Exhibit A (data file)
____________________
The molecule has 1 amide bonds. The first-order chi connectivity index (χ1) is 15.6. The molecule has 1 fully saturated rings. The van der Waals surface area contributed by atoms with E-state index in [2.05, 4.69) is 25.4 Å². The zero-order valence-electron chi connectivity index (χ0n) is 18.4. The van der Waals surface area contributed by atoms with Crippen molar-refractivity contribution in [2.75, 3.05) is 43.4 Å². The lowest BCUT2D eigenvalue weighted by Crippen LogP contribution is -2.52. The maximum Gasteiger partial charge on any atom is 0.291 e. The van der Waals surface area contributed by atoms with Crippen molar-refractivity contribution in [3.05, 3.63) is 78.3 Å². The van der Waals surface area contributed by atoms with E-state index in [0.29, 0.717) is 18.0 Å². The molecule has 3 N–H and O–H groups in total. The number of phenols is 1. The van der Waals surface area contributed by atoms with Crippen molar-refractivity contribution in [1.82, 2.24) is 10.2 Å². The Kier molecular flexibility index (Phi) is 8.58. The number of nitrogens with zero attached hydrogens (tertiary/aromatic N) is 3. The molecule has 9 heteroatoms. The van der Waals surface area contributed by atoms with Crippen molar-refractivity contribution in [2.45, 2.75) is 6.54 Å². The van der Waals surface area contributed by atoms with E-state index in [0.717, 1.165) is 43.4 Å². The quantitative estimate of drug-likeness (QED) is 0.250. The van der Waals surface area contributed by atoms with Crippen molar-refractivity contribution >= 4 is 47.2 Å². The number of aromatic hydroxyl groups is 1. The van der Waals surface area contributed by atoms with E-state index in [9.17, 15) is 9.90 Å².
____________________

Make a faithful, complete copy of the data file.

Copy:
The molecule has 1 amide bonds. The first-order chi connectivity index (χ1) is 15.6. The molecule has 1 fully saturated rings. The van der Waals surface area contributed by atoms with E-state index in [2.05, 4.69) is 25.4 Å². The zero-order valence-electron chi connectivity index (χ0n) is 18.4. The van der Waals surface area contributed by atoms with Crippen molar-refractivity contribution in [2.75, 3.05) is 43.4 Å². The lowest BCUT2D eigenvalue weighted by Crippen LogP contribution is -2.52. The maximum Gasteiger partial charge on any atom is 0.291 e. The van der Waals surface area contributed by atoms with Crippen molar-refractivity contribution in [3.05, 3.63) is 78.3 Å². The van der Waals surface area contributed by atoms with E-state index in [0.29, 0.717) is 18.0 Å². The molecule has 3 N–H and O–H groups in total. The number of phenols is 1. The van der Waals surface area contributed by atoms with Crippen molar-refractivity contribution in [1.82, 2.24) is 10.2 Å². The Kier molecular flexibility index (Phi) is 8.58. The number of nitrogens with zero attached hydrogens (tertiary/aromatic N) is 3. The molecule has 9 heteroatoms. The van der Waals surface area contributed by atoms with Crippen molar-refractivity contribution in [2.45, 2.75) is 6.54 Å². The van der Waals surface area contributed by atoms with E-state index in [0.717, 1.165) is 43.4 Å². The quantitative estimate of drug-likeness (QED) is 0.250. The van der Waals surface area contributed by atoms with Crippen molar-refractivity contribution >= 4 is 47.2 Å². The number of aromatic hydroxyl groups is 1. The van der Waals surface area contributed by atoms with E-state index in [9.17, 15) is 9.90 Å².